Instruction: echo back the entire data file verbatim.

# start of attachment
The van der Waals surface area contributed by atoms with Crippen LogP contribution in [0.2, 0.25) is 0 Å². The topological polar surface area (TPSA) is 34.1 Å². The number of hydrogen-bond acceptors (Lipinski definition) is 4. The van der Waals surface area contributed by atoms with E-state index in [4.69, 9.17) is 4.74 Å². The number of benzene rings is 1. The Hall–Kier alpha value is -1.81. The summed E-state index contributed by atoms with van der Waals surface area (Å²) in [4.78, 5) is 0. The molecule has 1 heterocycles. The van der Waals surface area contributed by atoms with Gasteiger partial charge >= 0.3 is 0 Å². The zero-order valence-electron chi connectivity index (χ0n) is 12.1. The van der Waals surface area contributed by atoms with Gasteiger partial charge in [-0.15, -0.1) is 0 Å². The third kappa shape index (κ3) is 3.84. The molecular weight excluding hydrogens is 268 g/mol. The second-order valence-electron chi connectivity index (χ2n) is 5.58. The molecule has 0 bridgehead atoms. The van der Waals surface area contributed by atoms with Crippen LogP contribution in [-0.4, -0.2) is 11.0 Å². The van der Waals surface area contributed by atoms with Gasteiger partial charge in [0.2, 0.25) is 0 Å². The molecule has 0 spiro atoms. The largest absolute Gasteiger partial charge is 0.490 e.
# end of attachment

The van der Waals surface area contributed by atoms with Crippen LogP contribution in [0.2, 0.25) is 0 Å². The topological polar surface area (TPSA) is 34.1 Å². The number of hydrogen-bond acceptors (Lipinski definition) is 4. The van der Waals surface area contributed by atoms with E-state index in [4.69, 9.17) is 4.74 Å². The number of benzene rings is 1. The Hall–Kier alpha value is -1.81. The summed E-state index contributed by atoms with van der Waals surface area (Å²) in [4.78, 5) is 0. The molecule has 1 heterocycles. The van der Waals surface area contributed by atoms with Gasteiger partial charge >= 0.3 is 0 Å². The zero-order valence-electron chi connectivity index (χ0n) is 12.1. The van der Waals surface area contributed by atoms with Gasteiger partial charge in [-0.15, -0.1) is 0 Å². The third kappa shape index (κ3) is 3.84. The molecular weight excluding hydrogens is 268 g/mol. The second-order valence-electron chi connectivity index (χ2n) is 5.58. The molecule has 0 bridgehead atoms. The van der Waals surface area contributed by atoms with Crippen LogP contribution in [-0.4, -0.2) is 11.0 Å². The van der Waals surface area contributed by atoms with Gasteiger partial charge in [0.2, 0.25) is 0 Å². The molecule has 0 spiro atoms. The largest absolute Gasteiger partial charge is 0.490 e.